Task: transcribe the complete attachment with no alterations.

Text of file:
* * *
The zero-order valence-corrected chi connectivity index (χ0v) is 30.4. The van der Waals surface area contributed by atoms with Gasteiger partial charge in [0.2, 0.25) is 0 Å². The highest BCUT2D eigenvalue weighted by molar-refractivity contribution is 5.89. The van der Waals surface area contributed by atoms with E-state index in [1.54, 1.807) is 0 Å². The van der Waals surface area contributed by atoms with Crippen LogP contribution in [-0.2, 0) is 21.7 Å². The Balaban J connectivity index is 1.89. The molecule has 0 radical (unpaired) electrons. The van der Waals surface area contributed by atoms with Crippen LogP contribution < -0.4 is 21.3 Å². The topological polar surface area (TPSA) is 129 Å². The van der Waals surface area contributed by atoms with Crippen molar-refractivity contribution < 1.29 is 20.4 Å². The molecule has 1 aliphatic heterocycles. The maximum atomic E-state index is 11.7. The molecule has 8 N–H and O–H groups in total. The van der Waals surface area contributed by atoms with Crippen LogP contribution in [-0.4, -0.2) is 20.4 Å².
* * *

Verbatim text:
The zero-order valence-corrected chi connectivity index (χ0v) is 30.4. The van der Waals surface area contributed by atoms with Gasteiger partial charge in [0.2, 0.25) is 0 Å². The highest BCUT2D eigenvalue weighted by molar-refractivity contribution is 5.89. The van der Waals surface area contributed by atoms with E-state index in [1.54, 1.807) is 0 Å². The van der Waals surface area contributed by atoms with Crippen LogP contribution in [-0.2, 0) is 21.7 Å². The Balaban J connectivity index is 1.89. The molecule has 0 radical (unpaired) electrons. The van der Waals surface area contributed by atoms with Crippen LogP contribution < -0.4 is 21.3 Å². The topological polar surface area (TPSA) is 129 Å². The van der Waals surface area contributed by atoms with Crippen molar-refractivity contribution < 1.29 is 20.4 Å². The molecule has 1 aliphatic heterocycles. The maximum atomic E-state index is 11.7. The molecule has 8 N–H and O–H groups in total. The van der Waals surface area contributed by atoms with Crippen LogP contribution in [-0.4, -0.2) is 20.4 Å².